Gene transfer products aimed at genetic diseases will likely have orphan disease status, which should prompt us to think carefully about how access to this promising technology platform will be e(i)nsured. (photo credit: klynslis, 2007)
Posted by Jonathan Kimmelman at 12:54 PM
Tuesday, March 18, 2008
...the other NYTimes article on Cerezyme concerned Genzyme's cultivation of relationships with the small Gaucher's disease population. The article described Genzyme as employing a staff of 50 to help patients negotiate insurance coverage for their products. Genzyme has also established treatment centers and built a stable of Gaucher's specialists. Said one Gaucher's specialist, Genzyme has "monopoloized the disease itself, not just the medicine." (image credit: George Cruikshank, c. 1837)
Posted by Jonathan Kimmelman at 9:23 AM
Monday, March 17, 2008
One article described uncertainties clinicians face in establishing the appropriate dose for Cerezyme. At $350K/year to treat a typical adult, lowering doses can have important economic benefits for patients. But with the drug licensed at a particular dose level, reliable clinical evidence on response at lower dose is not available. And Genzyme isn't about to run trials testing whether Gaucher's patients can get away with less of their product. Similar issues are raised by the treatment of wet age-related macular degeneration (AMD), where some ophthalmologists use Avastin off-label at a fraction of the cost of Lucentis, which is licensed for AMD. So are Gaucher's physicians practicing substandard medicine by considering their patients' pocketbooks, or are they treating the whole patient instead of the disease? (photocredit: banner from Genzyme website (www.cerezyme.com/home)
More on orphan drugs in the next few posts...
Monday, March 10, 2008
What are the benefits of participating in a clinical trial? Ethicists have tended to divide benefits into three categories: direct, collateral, and aspirational. The first involves medical benefits flowing from the study intervention; the second, from increased medical monitoring. The third refers to the benefits that flow to society from the knowledge gained.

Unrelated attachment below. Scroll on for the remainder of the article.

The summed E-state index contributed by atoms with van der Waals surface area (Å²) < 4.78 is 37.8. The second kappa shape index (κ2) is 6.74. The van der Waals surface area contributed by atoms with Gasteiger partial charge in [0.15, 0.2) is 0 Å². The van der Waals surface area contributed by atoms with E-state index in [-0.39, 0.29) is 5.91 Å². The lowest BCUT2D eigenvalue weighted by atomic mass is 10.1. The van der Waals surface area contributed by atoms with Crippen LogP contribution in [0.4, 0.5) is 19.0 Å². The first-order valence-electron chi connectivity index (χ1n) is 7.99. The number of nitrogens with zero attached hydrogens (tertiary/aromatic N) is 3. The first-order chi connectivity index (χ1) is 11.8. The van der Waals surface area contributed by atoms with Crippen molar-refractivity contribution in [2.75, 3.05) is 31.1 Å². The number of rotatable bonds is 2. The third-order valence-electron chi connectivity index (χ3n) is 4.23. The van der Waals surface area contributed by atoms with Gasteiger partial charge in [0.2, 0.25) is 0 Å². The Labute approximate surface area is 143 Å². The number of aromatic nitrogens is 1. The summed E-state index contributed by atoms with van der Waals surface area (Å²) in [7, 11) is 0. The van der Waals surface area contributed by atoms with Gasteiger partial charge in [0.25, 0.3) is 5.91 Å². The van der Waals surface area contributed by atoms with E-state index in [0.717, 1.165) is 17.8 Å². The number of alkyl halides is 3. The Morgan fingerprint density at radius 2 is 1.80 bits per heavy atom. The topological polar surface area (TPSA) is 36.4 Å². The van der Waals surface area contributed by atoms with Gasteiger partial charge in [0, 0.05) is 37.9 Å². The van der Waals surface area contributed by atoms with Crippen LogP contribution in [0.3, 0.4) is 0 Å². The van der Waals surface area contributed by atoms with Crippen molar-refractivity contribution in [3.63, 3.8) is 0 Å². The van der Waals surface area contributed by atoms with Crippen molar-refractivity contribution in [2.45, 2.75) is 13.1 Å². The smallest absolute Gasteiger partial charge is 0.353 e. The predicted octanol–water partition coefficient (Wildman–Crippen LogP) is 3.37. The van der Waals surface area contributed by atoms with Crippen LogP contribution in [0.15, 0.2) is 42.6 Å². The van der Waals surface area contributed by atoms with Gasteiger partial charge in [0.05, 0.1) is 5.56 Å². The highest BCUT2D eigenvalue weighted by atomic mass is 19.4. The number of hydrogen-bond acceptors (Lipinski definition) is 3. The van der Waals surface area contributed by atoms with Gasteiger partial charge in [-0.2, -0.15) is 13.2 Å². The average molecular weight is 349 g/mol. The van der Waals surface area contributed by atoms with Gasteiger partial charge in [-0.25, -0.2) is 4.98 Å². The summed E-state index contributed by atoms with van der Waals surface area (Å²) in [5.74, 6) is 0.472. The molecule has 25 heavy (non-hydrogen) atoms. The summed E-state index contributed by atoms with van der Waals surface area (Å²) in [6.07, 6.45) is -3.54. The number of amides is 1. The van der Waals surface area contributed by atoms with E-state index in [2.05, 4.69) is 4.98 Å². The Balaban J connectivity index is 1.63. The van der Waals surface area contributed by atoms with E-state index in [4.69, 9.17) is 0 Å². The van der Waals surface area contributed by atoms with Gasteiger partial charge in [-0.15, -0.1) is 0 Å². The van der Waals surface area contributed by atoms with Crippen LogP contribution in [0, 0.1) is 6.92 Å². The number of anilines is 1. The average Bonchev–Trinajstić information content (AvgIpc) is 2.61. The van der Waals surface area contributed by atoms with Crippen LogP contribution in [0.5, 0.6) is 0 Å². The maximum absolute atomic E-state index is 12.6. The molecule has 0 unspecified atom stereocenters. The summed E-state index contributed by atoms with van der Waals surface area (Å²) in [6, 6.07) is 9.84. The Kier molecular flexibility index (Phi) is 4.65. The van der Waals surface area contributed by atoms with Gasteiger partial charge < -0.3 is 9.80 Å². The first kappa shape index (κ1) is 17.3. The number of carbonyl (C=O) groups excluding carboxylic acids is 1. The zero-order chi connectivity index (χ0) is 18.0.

But are aspirational benefits external to the individual? That is, do they flow to society exclusively, or do they accrue to individuals who participate in studies– a sort of satisfaction that comes from having "given back" to society?
This Sunday's NYTimes featured an article by David Leonhardt, titled "What Makes People Give?" The article describes some emerging findings from a branch of economics concerned with philanthropic behavior. One area of bioethics that calls out for further empirical and analytic research is what might be called corporal philanthropy. What makes people give their bodies? And to what extent is it ethical to harness these motivations, or perhaps even to prime them, in order to induce them to give more?
Posted by Jonathan Kimmelman at 10:40 AM
Thursday, March 6, 2008
Inder Verma has won the Vilcek Foundation annual award for, among other things, his work in gene transfer (for those of you who, like me, enjoy contemporary music, this year's other recipient was Oswaldo Golijov– an eclectic Argentine-born composer).
As a former editor of Molecular Therapy and in other writings, Verma has often offered thoughtful and circumspect commentary on gene transfer. I leave you with a few quotes. From a 2005 interview in the journal Gene Therapy: "the big problem in gene therapy will be immunology. We don't know whether the vector is immunogenic, or more importantly, whether the transgene is immunogenic...." Same interview: "there has to be more... back and forth [between clinicians and basic science researchers]. That hasn't happened as much as I would have liked to have seen." From an editorial in Molecular Therapy, 2001: "new and highly experimental technologies have inherent risks and uncertainties. Scientists must find a balance between excitement and eagerness, problem and promises, and hopes and hypes. The reality is that the timeline of promises kept is unpredictable, but the reaction to unfulfilled expectations is predictable." (photo credit: Salk Institute, Aaronbflickr 2007)
Posted by Jonathan Kimmelman at 1:45 PM